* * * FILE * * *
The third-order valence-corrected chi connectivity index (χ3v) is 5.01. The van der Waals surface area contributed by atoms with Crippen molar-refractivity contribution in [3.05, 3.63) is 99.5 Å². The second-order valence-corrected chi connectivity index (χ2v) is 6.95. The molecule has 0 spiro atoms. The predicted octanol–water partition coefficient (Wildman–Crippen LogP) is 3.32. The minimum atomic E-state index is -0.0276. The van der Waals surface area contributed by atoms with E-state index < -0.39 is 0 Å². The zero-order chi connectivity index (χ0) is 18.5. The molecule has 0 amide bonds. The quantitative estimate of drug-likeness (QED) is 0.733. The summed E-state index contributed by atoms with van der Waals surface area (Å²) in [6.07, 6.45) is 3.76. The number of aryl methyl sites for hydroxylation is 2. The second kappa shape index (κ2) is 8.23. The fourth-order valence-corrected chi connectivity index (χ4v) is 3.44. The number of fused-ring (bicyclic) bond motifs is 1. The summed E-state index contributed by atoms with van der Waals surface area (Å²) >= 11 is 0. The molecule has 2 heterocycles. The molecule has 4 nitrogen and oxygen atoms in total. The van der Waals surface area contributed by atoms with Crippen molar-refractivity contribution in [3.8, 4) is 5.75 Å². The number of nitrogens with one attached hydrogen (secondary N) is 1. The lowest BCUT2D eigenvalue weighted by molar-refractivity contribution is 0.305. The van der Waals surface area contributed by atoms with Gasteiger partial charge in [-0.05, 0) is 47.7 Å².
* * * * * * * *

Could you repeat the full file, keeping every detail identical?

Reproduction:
The third-order valence-corrected chi connectivity index (χ3v) is 5.01. The van der Waals surface area contributed by atoms with Crippen molar-refractivity contribution in [3.05, 3.63) is 99.5 Å². The second-order valence-corrected chi connectivity index (χ2v) is 6.95. The molecule has 0 spiro atoms. The predicted octanol–water partition coefficient (Wildman–Crippen LogP) is 3.32. The minimum atomic E-state index is -0.0276. The van der Waals surface area contributed by atoms with E-state index < -0.39 is 0 Å². The zero-order chi connectivity index (χ0) is 18.5. The molecule has 0 amide bonds. The quantitative estimate of drug-likeness (QED) is 0.733. The summed E-state index contributed by atoms with van der Waals surface area (Å²) in [6.07, 6.45) is 3.76. The number of aryl methyl sites for hydroxylation is 2. The second kappa shape index (κ2) is 8.23. The fourth-order valence-corrected chi connectivity index (χ4v) is 3.44. The number of fused-ring (bicyclic) bond motifs is 1. The summed E-state index contributed by atoms with van der Waals surface area (Å²) >= 11 is 0. The molecule has 2 heterocycles. The molecule has 4 nitrogen and oxygen atoms in total. The van der Waals surface area contributed by atoms with Crippen molar-refractivity contribution in [3.8, 4) is 5.75 Å². The number of nitrogens with one attached hydrogen (secondary N) is 1. The lowest BCUT2D eigenvalue weighted by molar-refractivity contribution is 0.305. The van der Waals surface area contributed by atoms with Gasteiger partial charge in [-0.05, 0) is 47.7 Å².